In this article, we focus on the Pressure-equalized rainscreen principle, which is very design intensive. Please read the third part of this article to learn about Drained/Back-ventilated systems for ACM panels.

Pressure-equalized systems are susceptible to design variations and deviations from their design principle. The openings in this system are created uniquely for both static and dynamic pressure equalization allowance across the rainscreen. The essential factor that separates this system from the D/BV principle is the design and the use of the compartmented method within the cavity. The reason behind the compartment is that the pressure equalization can only happen within limited periods and in the case of controlled volume behind the Rainscreen system. This equalization is essential due to the none-uniformity of wind loads, constantly changing across a single cladding of a building.

The vent numbers and their geometry calculation depend on the cavity volume, allowing sufficient airflow in and out of the internal equalized area quickly enough to respond to the ever-changing wind loads. This promotes the pressure differences between the ACM panels or other types of panels used in the system and the internal compartment pressure resulting in equalizing the air pressure on the external cladding and the inner sides of the building facade. If the conditions exist properly, forces causing water movement will decrease; if not, they will be eliminated.

The effective area of the vent holes in this type of rainscreen construction principle depends on three factors which are:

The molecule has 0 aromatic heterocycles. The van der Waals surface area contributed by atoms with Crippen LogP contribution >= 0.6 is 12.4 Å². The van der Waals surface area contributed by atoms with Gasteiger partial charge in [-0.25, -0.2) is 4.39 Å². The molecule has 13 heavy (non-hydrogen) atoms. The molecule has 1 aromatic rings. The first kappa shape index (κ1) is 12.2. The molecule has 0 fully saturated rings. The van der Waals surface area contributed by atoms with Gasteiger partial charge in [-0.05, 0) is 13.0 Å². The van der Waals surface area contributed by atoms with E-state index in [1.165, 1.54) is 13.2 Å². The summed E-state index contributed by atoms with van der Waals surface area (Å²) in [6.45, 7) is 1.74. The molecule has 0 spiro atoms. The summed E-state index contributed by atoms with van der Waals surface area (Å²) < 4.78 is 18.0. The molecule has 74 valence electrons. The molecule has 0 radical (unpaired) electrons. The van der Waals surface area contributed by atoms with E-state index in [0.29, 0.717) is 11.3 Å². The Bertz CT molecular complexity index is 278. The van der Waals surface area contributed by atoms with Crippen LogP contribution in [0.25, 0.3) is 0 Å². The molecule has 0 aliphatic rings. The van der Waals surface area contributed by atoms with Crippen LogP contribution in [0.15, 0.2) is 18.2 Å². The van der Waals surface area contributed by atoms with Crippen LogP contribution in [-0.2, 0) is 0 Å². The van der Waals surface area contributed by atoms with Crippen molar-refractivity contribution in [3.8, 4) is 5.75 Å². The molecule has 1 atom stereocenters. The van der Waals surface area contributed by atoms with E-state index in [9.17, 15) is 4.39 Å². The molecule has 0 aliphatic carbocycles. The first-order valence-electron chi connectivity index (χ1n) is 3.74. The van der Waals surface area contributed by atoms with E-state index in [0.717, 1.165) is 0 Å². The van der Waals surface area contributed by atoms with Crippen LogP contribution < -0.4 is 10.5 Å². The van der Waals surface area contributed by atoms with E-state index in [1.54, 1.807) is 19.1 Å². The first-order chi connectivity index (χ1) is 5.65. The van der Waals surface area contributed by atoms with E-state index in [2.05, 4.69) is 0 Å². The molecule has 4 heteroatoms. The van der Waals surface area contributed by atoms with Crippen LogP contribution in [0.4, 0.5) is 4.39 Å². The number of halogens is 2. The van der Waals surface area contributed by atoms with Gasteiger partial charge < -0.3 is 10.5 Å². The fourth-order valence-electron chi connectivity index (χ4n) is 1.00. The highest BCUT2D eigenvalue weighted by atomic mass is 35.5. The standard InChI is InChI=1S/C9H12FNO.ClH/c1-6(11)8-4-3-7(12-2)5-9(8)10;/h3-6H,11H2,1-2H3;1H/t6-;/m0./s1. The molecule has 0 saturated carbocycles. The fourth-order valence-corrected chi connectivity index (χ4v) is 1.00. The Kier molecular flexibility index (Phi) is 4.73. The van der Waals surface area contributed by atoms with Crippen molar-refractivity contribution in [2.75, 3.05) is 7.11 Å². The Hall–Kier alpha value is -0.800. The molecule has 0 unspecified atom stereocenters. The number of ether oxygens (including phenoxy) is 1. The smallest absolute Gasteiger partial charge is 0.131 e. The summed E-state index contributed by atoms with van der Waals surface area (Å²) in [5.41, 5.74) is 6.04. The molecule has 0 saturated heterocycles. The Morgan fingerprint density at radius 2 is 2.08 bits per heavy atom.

• The airtightness of the air barrier on the inner section
  • The stiffness of the cladding material and its inner leaf
  • The volume of the compartments that make up the internal air space

The compartments are the essential elements of a proper pressure-equalized rain screen principle. They come with crucial properties, characteristics, and functionalities. Followings are the reasons why these elements play an indispensable role in the PE systems:

  • They control lateral and vertical airflow.
  • They size the volume of the space that the vent openings must be designed for facilitation.
  • The most crucial role of compartments is limiting water infiltration and controlling the water drainage when air-pressure disequilibrium occurs.

The characteristics above show that rainscreens with non-compartmentalized cavities cannot be pressure equalized. However, many of this system’s construction factors and elements are almost similar to the drained/back-ventilated rain screen construction principle. Still, they have several significant and essential differences, which we have discussed in the third part of this article.